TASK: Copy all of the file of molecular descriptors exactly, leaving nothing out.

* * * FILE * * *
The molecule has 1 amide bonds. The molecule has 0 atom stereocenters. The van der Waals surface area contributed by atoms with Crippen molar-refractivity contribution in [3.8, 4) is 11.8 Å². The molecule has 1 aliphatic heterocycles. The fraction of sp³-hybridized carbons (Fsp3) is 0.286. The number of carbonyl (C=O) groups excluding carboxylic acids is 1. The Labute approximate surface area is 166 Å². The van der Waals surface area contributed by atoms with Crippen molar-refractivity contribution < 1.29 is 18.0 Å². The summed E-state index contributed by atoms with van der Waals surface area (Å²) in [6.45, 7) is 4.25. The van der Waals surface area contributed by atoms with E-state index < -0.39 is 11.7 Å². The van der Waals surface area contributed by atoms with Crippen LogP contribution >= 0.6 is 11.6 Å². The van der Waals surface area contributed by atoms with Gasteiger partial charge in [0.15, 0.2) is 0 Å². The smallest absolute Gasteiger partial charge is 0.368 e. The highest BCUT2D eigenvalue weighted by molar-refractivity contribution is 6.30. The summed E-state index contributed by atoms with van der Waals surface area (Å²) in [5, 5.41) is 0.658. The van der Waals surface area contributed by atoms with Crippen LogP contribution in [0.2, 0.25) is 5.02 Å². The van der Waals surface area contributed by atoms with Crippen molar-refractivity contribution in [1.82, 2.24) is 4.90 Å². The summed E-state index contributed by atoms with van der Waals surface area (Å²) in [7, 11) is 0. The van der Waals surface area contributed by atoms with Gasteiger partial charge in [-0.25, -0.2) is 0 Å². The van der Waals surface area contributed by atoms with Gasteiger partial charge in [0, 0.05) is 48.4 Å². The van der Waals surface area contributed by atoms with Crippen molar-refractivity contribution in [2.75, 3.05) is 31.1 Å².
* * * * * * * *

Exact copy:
The molecule has 1 amide bonds. The molecule has 0 atom stereocenters. The van der Waals surface area contributed by atoms with Crippen molar-refractivity contribution in [3.8, 4) is 11.8 Å². The molecule has 1 aliphatic heterocycles. The fraction of sp³-hybridized carbons (Fsp3) is 0.286. The number of carbonyl (C=O) groups excluding carboxylic acids is 1. The Labute approximate surface area is 166 Å². The van der Waals surface area contributed by atoms with Crippen molar-refractivity contribution < 1.29 is 18.0 Å². The summed E-state index contributed by atoms with van der Waals surface area (Å²) in [6.45, 7) is 4.25. The van der Waals surface area contributed by atoms with E-state index < -0.39 is 11.7 Å². The van der Waals surface area contributed by atoms with Crippen LogP contribution >= 0.6 is 11.6 Å². The van der Waals surface area contributed by atoms with Gasteiger partial charge in [0.15, 0.2) is 0 Å². The smallest absolute Gasteiger partial charge is 0.368 e. The highest BCUT2D eigenvalue weighted by molar-refractivity contribution is 6.30. The summed E-state index contributed by atoms with van der Waals surface area (Å²) in [5, 5.41) is 0.658. The van der Waals surface area contributed by atoms with Crippen LogP contribution in [0.2, 0.25) is 5.02 Å². The van der Waals surface area contributed by atoms with Crippen molar-refractivity contribution in [1.82, 2.24) is 4.90 Å². The summed E-state index contributed by atoms with van der Waals surface area (Å²) in [7, 11) is 0. The van der Waals surface area contributed by atoms with Gasteiger partial charge in [-0.25, -0.2) is 0 Å². The van der Waals surface area contributed by atoms with Gasteiger partial charge in [0, 0.05) is 48.4 Å². The van der Waals surface area contributed by atoms with Crippen molar-refractivity contribution in [2.75, 3.05) is 31.1 Å².